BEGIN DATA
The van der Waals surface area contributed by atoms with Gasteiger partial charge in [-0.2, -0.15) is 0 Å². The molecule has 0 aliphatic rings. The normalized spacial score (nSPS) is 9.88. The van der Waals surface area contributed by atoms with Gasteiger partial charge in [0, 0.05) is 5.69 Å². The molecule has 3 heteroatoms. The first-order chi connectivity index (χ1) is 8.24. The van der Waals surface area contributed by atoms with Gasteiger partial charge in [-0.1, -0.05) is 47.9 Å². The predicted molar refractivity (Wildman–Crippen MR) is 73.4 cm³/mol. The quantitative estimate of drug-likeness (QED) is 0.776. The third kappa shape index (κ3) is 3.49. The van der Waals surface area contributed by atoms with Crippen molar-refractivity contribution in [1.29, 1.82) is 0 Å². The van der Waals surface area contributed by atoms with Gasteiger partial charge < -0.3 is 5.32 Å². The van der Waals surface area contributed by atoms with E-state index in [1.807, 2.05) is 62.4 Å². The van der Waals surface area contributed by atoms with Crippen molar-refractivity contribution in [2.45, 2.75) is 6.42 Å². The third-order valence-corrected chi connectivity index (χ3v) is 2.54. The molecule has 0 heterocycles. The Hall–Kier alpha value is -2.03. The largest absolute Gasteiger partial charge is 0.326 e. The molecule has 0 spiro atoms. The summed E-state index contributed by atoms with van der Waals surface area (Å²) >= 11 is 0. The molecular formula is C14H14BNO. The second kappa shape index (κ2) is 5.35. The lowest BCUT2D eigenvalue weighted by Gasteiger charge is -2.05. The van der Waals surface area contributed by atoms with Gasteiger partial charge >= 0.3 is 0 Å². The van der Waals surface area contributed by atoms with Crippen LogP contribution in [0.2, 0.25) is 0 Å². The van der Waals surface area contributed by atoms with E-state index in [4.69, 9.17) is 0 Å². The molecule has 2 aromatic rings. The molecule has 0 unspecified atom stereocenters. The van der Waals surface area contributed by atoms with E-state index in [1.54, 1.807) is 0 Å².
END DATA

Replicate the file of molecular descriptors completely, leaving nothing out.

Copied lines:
The van der Waals surface area contributed by atoms with Gasteiger partial charge in [-0.2, -0.15) is 0 Å². The molecule has 0 aliphatic rings. The normalized spacial score (nSPS) is 9.88. The van der Waals surface area contributed by atoms with Gasteiger partial charge in [0, 0.05) is 5.69 Å². The molecule has 3 heteroatoms. The first-order chi connectivity index (χ1) is 8.24. The van der Waals surface area contributed by atoms with Gasteiger partial charge in [-0.1, -0.05) is 47.9 Å². The predicted molar refractivity (Wildman–Crippen MR) is 73.4 cm³/mol. The quantitative estimate of drug-likeness (QED) is 0.776. The third kappa shape index (κ3) is 3.49. The van der Waals surface area contributed by atoms with Crippen molar-refractivity contribution in [1.29, 1.82) is 0 Å². The van der Waals surface area contributed by atoms with Gasteiger partial charge < -0.3 is 5.32 Å². The van der Waals surface area contributed by atoms with E-state index in [1.807, 2.05) is 62.4 Å². The van der Waals surface area contributed by atoms with Crippen molar-refractivity contribution in [2.45, 2.75) is 6.42 Å². The third-order valence-corrected chi connectivity index (χ3v) is 2.54. The molecule has 0 heterocycles. The Hall–Kier alpha value is -2.03. The largest absolute Gasteiger partial charge is 0.326 e. The molecule has 0 spiro atoms. The summed E-state index contributed by atoms with van der Waals surface area (Å²) >= 11 is 0. The molecular formula is C14H14BNO. The second kappa shape index (κ2) is 5.35. The lowest BCUT2D eigenvalue weighted by Gasteiger charge is -2.05. The van der Waals surface area contributed by atoms with Gasteiger partial charge >= 0.3 is 0 Å². The van der Waals surface area contributed by atoms with Crippen LogP contribution in [0.2, 0.25) is 0 Å². The van der Waals surface area contributed by atoms with E-state index in [4.69, 9.17) is 0 Å². The molecule has 2 aromatic rings. The molecule has 0 unspecified atom stereocenters. The van der Waals surface area contributed by atoms with E-state index in [1.54, 1.807) is 0 Å².